After Solomon had completed the building of the temple and his own house, he rebuilt the cities that Hiram had given him and settled some of the children of Israel there (vv. 1-2). Solomon also gave Hiram some cities, though Hiram was not pleased with them (1 Ki. 9:12-13). While we read of no wars in Solomon's time because his reign symbolizes that of the Lord Jesus in the age to come, yet verse 3 tells us that Solomon went to Hamath Zobah and seized it, just as Christ will bring cities and nations into subjection to Him without bloodshed. Verses 5 and 6 speak of his building various cities, storage cities and fortified cities, some for his cavalry. Thus he was prepared for war, which is an important way of preserving peace. It is true that God had said that a king should not multiply horses (Deut. 17:16), but Solomon is not reproved for this here, for again his actions serve as a picture of the future glory of Christ, rather than as exposing his own unfaithfulness, as is done in 1 Kings.



The report of the visit of the Queen of Sheba with Solomon differs only in a few details from the report in 1 Kings 10. But her visit is a lovely picture of the great interest in the Lord Jesus that will be awakened among the Gentiles when He takes His kingdom, and the glad response when they witness His wisdom and his glory.

She came to test him with hard questions. Whatever hard questions we have, the Lord Jesus can be depended on to answer anything that is worth answering in such a way as to bring us fullest satisfaction. She spoke to him of all that was in her heart. Do we fully lay bare our hearts to the Lord Jesus with willingness to accept whatever answer He gives? If we have confidence in Him, this should not be difficult, whether or not the answer is as pleasant as we desire.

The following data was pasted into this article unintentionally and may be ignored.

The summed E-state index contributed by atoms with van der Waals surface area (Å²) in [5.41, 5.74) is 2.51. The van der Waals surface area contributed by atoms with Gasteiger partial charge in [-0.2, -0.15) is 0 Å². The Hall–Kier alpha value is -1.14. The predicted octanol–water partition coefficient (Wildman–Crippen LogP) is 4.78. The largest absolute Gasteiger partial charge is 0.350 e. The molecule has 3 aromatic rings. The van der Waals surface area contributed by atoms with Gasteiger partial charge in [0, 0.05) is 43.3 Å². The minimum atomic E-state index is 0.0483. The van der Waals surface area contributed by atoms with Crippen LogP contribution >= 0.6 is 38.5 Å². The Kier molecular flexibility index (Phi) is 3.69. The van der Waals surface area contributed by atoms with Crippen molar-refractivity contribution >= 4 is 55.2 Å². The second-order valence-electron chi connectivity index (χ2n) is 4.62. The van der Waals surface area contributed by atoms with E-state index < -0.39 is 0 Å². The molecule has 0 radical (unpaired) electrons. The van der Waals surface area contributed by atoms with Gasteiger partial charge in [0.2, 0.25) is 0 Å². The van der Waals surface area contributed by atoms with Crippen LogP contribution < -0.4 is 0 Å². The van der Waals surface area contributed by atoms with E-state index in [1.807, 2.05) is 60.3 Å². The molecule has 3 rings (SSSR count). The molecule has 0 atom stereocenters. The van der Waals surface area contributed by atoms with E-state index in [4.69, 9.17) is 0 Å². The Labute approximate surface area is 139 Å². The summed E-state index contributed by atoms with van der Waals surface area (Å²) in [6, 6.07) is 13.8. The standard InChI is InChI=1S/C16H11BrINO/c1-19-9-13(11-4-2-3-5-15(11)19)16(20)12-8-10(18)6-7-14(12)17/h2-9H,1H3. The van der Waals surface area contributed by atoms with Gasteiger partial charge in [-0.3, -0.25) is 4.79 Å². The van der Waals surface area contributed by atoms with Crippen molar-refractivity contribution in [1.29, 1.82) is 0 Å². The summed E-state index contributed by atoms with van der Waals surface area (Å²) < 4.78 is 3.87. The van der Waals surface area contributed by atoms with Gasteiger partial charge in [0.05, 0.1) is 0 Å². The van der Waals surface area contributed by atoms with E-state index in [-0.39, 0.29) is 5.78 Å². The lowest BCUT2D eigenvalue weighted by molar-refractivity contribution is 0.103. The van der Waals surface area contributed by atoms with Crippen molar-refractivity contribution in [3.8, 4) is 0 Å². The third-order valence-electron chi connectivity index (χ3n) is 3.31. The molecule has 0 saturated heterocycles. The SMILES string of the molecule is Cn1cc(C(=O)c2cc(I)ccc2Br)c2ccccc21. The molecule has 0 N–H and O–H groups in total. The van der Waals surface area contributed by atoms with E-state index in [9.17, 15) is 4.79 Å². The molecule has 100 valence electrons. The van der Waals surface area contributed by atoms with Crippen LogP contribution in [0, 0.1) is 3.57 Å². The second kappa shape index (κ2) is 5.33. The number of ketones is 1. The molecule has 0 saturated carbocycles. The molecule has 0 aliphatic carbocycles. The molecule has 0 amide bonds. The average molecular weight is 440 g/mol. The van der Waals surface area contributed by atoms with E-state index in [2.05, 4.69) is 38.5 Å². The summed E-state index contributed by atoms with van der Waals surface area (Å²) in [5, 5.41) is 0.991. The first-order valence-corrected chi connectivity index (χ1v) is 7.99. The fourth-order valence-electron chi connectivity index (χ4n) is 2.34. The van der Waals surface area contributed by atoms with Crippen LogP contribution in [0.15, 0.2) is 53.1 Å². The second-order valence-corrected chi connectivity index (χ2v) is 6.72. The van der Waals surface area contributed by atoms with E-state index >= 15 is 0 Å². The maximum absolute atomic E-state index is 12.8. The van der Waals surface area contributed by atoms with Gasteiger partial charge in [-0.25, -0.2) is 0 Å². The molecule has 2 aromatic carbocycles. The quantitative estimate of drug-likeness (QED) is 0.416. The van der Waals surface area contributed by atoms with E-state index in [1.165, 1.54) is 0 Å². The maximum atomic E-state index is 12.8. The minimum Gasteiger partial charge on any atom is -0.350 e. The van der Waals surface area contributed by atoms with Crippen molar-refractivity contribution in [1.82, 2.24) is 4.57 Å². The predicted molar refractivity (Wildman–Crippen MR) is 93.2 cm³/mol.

The Queen of Sheba came with a great retinue, bringing spices, gold and precious stones (v. 1). Solomon answered all her questions. How much more capable the Lord Jesus is than Solomon to answer whatever questions we may have! 1 Kings 4:32-33 tells us that Solomon wrote 3000 proverbs and composed 106 songs: and that he spoke of trees, from the cedar to the hyssop, of animals, birds, creeping things and fish. But he could not speak of the heavenly things to which the Lord Jesus referred in John 3:12, for he could not know these, since at that time they were not revealed by God. Today it is heavenly things that should have the most absorbing interest for us, and the Lord Jesus can answer these for us. But the Queen saw the wisdom of Solomon in the house he had built and the striking order of his house, all of which, though literal was a picture of the more beautiful order of the house of God, the Church, today. "The food of his table" reminds us that the Lord Jesus has made wonderful provision for the nourishment and blessing of His saints in connection with His house, which is the Church (all believers of the present dispensation). The Lord tells us, "My flesh is food indeed, and my blood is drink indeed" (Jn. 6:55). Having Him as the One who gave Himself in sacrifice for us is wonderful food and drink.

"The seating of his servants" speaks of the placing of each believer in his proper place, seated to hear the wisdom of their Lord, for there must be quiet attention to the Lord's instructions before there can be proper service. But service does follow, for "the service of his waiters" as added here. Orderly service in the Church of God should certainly be no less observed than in Solomon's house, and if we are subject to God's Word, our service will be good and acceptable. Their apparel too is mentioned here, which was no doubt very attractive, for it speaks of Christ as our righteousness, since we are seen by God as "in Christ" (1 Cor. 1:30).

"His cupbearers and their apparel" speaks of believers who give into the hand of the Lord that which refreshes and delights His heart. Does this not remind us of the Lord's supper and the privilege of giving the Lord Jesus pleasure and honor by the praise and adoration of our hearts? Their clothing too was appropriate, not the "filthy rags" of their own self-righteousness, but the "garments of salvation" provided by the King.